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Aided by environmental concerns and government promotion, there has been a resurgence of cycling over the past few years in the UK for leisure, sport, fitness and commuting.  However, Cycling and cyclists are subject to many laws, just as other road users are.

The Highway Code devotes an entire chapter to cyclists (rules 59 to 82).  Many of these are recommendations for what to wear when cycling, addressing where to safely cycle on the road and risks to be mindful of. There are some laws, identified in the code by ‘must’ or ‘must not’ that have to be followed.

There are many recommendations for safe cycle equipment; make sure it’s the right size, keep tyres in good condition, ensure the gears work correctly and the chain is oiled and the addition of a bell. It is not currently law in the UK that you have to wear a helmet but it is highly recommend.

At night, by law, cyclists must have white front and rear red lights, as well as a rear red reflector and amber pedal reflectors.  You may have noticed a recent trend for flashing lights on bikes; these are permitted but the recommendation is for a steady light.  One law that does not seem particularly well known, or perhaps is and is just disregarded regularly, is that bikes and not allowed on the pavement – and this includes the pedestrian section of any path split between that and a cycle path.

It is also a legal requirement that your bicycle brakes are efficient. 

It is worth reminding ourselves that cyclists must obey all traffic signs and traffic light signals. For safety reasons you cannot legally carry a passenger (unless adapted for the purpose), hold onto moving vehicles, ride in a dangerous, careless or inconsiderate manner, or ride under the influence of drink or drugs (including medicine).

Unlike motorised vehicles, it is not compulsory for cyclists to have insurance.  Although specific policies are available and offer protection not just for you and your cycling possessions, but for claims made against you.  The question of insurance hit the headlines last year following an unfortunate accident between a cyclist and a pedestrian for which the cyclist was held partially responsible.  Unfortunately for the cyclist, he had no insurance in place. As a result of a claim made against him he incurred a bill for almost £60,000 for damages and legal costs.  Most insurance policies will provide an option for legal expense insurance to assist you with hiring solicitors to represent you should there be a need.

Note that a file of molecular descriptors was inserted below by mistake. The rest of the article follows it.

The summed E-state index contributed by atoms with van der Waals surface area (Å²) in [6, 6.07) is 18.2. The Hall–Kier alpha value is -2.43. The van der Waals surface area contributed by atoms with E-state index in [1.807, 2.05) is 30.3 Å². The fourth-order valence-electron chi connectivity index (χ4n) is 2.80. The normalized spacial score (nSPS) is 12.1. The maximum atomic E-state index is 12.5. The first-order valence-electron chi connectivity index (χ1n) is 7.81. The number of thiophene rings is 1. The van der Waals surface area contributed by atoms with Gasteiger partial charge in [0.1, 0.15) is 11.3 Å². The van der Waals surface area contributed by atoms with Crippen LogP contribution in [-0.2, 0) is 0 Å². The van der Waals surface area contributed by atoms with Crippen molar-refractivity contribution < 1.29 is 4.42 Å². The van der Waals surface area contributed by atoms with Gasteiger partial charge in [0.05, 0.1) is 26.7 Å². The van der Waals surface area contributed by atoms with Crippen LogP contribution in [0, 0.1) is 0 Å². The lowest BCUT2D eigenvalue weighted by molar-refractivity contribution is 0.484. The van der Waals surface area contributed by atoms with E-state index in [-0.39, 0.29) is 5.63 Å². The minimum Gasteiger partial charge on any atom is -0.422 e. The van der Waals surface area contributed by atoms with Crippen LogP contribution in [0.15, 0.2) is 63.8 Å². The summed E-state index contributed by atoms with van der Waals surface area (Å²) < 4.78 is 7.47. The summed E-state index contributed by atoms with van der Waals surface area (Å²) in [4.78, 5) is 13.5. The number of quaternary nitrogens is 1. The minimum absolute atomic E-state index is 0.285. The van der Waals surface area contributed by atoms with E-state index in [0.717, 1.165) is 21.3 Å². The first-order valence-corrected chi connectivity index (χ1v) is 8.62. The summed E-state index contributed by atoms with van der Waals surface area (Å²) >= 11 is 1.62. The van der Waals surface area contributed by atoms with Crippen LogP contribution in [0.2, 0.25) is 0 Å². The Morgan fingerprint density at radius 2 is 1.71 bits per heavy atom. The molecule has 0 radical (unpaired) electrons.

Most accidents for cyclists involve motor vehicles, with often significant consequences for the cyclist.  Whilst he courts will place the onus of responsibility on motor vehicle drivers and the Highway Code stresses that they should be constantly aware of smaller and more vulnerable road users, cyclists can still be found to be liable for, or to have contributed to, an accident.

In the case of Phetan-Hubble v Coles, the cyclist was found 50% responsible for an accident when he was hit by a car at night, as he rode from a path into the road and into the path of the car. Furthermore his cycle was not displaying illuminated lights.  In Rickson v Bhakar a cyclist taking part in a time trial was hit by a van that crossed his path, but was found to have contributed to the accident by 20% for keeping his head down (to lower his drag and better his time) meaning he did not see the van until it was too late. 

So next time you pull your bike out of the shed and jump on, whether to pop to the shops, join up with a cycling club, or just to take advantage of summer’s day, don’t forget that there’s more to it than just pushing the pedals – remember the law, and stay safe!